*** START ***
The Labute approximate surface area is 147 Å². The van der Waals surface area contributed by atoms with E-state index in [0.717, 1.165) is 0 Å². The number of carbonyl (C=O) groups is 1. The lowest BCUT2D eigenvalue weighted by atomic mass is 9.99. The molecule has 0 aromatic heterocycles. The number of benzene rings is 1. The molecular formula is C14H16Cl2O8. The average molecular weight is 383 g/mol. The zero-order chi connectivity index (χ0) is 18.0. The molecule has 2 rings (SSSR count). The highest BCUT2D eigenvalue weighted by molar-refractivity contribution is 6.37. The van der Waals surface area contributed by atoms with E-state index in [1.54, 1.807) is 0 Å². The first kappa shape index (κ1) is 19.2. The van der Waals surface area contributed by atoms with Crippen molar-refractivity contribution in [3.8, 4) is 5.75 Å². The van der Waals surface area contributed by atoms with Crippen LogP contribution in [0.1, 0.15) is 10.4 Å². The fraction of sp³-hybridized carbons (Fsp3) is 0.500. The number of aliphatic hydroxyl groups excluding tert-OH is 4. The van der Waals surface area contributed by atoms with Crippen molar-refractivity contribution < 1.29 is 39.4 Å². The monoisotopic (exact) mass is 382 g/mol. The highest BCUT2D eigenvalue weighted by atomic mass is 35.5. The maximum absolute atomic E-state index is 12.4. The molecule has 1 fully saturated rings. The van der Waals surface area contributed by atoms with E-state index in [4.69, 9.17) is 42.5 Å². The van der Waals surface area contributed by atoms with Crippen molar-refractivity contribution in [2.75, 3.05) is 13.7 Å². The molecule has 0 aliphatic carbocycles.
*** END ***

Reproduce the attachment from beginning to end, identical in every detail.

The Labute approximate surface area is 147 Å². The van der Waals surface area contributed by atoms with E-state index in [0.717, 1.165) is 0 Å². The number of carbonyl (C=O) groups is 1. The lowest BCUT2D eigenvalue weighted by atomic mass is 9.99. The molecule has 0 aromatic heterocycles. The number of benzene rings is 1. The molecular formula is C14H16Cl2O8. The average molecular weight is 383 g/mol. The zero-order chi connectivity index (χ0) is 18.0. The molecule has 2 rings (SSSR count). The highest BCUT2D eigenvalue weighted by molar-refractivity contribution is 6.37. The van der Waals surface area contributed by atoms with E-state index in [1.54, 1.807) is 0 Å². The first kappa shape index (κ1) is 19.2. The van der Waals surface area contributed by atoms with Crippen molar-refractivity contribution in [3.8, 4) is 5.75 Å². The van der Waals surface area contributed by atoms with Crippen LogP contribution in [0.1, 0.15) is 10.4 Å². The fraction of sp³-hybridized carbons (Fsp3) is 0.500. The number of aliphatic hydroxyl groups excluding tert-OH is 4. The van der Waals surface area contributed by atoms with Crippen molar-refractivity contribution < 1.29 is 39.4 Å². The monoisotopic (exact) mass is 382 g/mol. The highest BCUT2D eigenvalue weighted by atomic mass is 35.5. The maximum absolute atomic E-state index is 12.4. The molecule has 1 fully saturated rings. The van der Waals surface area contributed by atoms with E-state index in [4.69, 9.17) is 42.5 Å². The van der Waals surface area contributed by atoms with Crippen molar-refractivity contribution in [2.75, 3.05) is 13.7 Å². The molecule has 0 aliphatic carbocycles.